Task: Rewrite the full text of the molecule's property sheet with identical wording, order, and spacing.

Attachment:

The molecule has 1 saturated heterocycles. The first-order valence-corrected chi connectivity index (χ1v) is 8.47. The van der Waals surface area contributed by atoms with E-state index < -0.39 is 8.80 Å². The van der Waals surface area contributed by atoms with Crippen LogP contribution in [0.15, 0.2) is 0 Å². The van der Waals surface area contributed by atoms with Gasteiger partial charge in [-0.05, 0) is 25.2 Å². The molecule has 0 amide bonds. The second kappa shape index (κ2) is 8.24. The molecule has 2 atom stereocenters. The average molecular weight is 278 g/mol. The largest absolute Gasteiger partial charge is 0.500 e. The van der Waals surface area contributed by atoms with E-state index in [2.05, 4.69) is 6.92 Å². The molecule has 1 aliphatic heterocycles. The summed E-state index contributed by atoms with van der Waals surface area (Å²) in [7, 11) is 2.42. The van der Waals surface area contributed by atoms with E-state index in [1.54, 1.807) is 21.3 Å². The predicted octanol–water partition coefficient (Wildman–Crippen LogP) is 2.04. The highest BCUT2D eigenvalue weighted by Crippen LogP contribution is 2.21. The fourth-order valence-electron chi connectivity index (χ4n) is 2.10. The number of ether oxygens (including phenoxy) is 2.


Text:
The molecule has 1 saturated heterocycles. The first-order valence-corrected chi connectivity index (χ1v) is 8.47. The van der Waals surface area contributed by atoms with E-state index < -0.39 is 8.80 Å². The van der Waals surface area contributed by atoms with Crippen LogP contribution in [0.15, 0.2) is 0 Å². The van der Waals surface area contributed by atoms with Gasteiger partial charge in [-0.05, 0) is 25.2 Å². The molecule has 0 amide bonds. The second kappa shape index (κ2) is 8.24. The molecule has 2 atom stereocenters. The average molecular weight is 278 g/mol. The largest absolute Gasteiger partial charge is 0.500 e. The van der Waals surface area contributed by atoms with E-state index in [2.05, 4.69) is 6.92 Å². The molecule has 1 aliphatic heterocycles. The summed E-state index contributed by atoms with van der Waals surface area (Å²) in [7, 11) is 2.42. The van der Waals surface area contributed by atoms with E-state index in [1.54, 1.807) is 21.3 Å². The predicted octanol–water partition coefficient (Wildman–Crippen LogP) is 2.04. The highest BCUT2D eigenvalue weighted by Crippen LogP contribution is 2.21. The fourth-order valence-electron chi connectivity index (χ4n) is 2.10. The number of ether oxygens (including phenoxy) is 2.